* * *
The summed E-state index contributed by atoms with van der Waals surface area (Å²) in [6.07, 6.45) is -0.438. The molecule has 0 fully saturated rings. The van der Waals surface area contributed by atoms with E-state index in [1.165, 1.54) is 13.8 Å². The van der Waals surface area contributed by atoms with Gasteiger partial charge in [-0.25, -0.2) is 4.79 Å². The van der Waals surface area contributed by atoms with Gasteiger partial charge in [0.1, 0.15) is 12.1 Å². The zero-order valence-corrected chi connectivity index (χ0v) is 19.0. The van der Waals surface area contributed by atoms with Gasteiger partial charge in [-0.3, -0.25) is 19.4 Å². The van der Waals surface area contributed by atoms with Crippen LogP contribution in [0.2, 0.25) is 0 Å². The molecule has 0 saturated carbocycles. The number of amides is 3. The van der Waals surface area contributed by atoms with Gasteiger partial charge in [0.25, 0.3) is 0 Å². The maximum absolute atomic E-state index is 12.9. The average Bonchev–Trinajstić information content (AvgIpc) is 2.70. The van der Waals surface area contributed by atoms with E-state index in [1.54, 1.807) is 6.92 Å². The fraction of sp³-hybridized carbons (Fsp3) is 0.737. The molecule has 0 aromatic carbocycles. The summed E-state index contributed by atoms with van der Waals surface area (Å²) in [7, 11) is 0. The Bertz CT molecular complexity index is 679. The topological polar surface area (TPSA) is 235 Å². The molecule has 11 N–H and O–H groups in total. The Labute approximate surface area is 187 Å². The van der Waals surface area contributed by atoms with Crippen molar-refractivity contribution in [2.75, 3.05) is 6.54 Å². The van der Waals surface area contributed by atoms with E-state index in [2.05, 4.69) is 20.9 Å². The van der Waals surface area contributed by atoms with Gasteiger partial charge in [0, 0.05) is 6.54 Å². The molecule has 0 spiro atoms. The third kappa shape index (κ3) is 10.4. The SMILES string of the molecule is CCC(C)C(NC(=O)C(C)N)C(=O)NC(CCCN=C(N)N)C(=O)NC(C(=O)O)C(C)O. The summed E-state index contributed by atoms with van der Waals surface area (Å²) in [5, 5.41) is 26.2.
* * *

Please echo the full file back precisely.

The summed E-state index contributed by atoms with van der Waals surface area (Å²) in [6.07, 6.45) is -0.438. The molecule has 0 fully saturated rings. The van der Waals surface area contributed by atoms with E-state index in [1.165, 1.54) is 13.8 Å². The van der Waals surface area contributed by atoms with Gasteiger partial charge in [-0.25, -0.2) is 4.79 Å². The van der Waals surface area contributed by atoms with Gasteiger partial charge in [0.1, 0.15) is 12.1 Å². The zero-order valence-corrected chi connectivity index (χ0v) is 19.0. The van der Waals surface area contributed by atoms with Gasteiger partial charge in [-0.3, -0.25) is 19.4 Å². The van der Waals surface area contributed by atoms with Crippen LogP contribution in [0.2, 0.25) is 0 Å². The molecule has 0 saturated carbocycles. The number of amides is 3. The van der Waals surface area contributed by atoms with Gasteiger partial charge in [0.25, 0.3) is 0 Å². The maximum absolute atomic E-state index is 12.9. The average Bonchev–Trinajstić information content (AvgIpc) is 2.70. The van der Waals surface area contributed by atoms with E-state index in [1.54, 1.807) is 6.92 Å². The fraction of sp³-hybridized carbons (Fsp3) is 0.737. The molecule has 0 aromatic carbocycles. The summed E-state index contributed by atoms with van der Waals surface area (Å²) in [7, 11) is 0. The Bertz CT molecular complexity index is 679. The topological polar surface area (TPSA) is 235 Å². The molecule has 11 N–H and O–H groups in total. The Labute approximate surface area is 187 Å². The van der Waals surface area contributed by atoms with Crippen molar-refractivity contribution in [2.75, 3.05) is 6.54 Å². The van der Waals surface area contributed by atoms with E-state index in [2.05, 4.69) is 20.9 Å². The van der Waals surface area contributed by atoms with Gasteiger partial charge in [0, 0.05) is 6.54 Å². The molecule has 0 spiro atoms. The third kappa shape index (κ3) is 10.4. The SMILES string of the molecule is CCC(C)C(NC(=O)C(C)N)C(=O)NC(CCCN=C(N)N)C(=O)NC(C(=O)O)C(C)O. The summed E-state index contributed by atoms with van der Waals surface area (Å²) in [5, 5.41) is 26.2.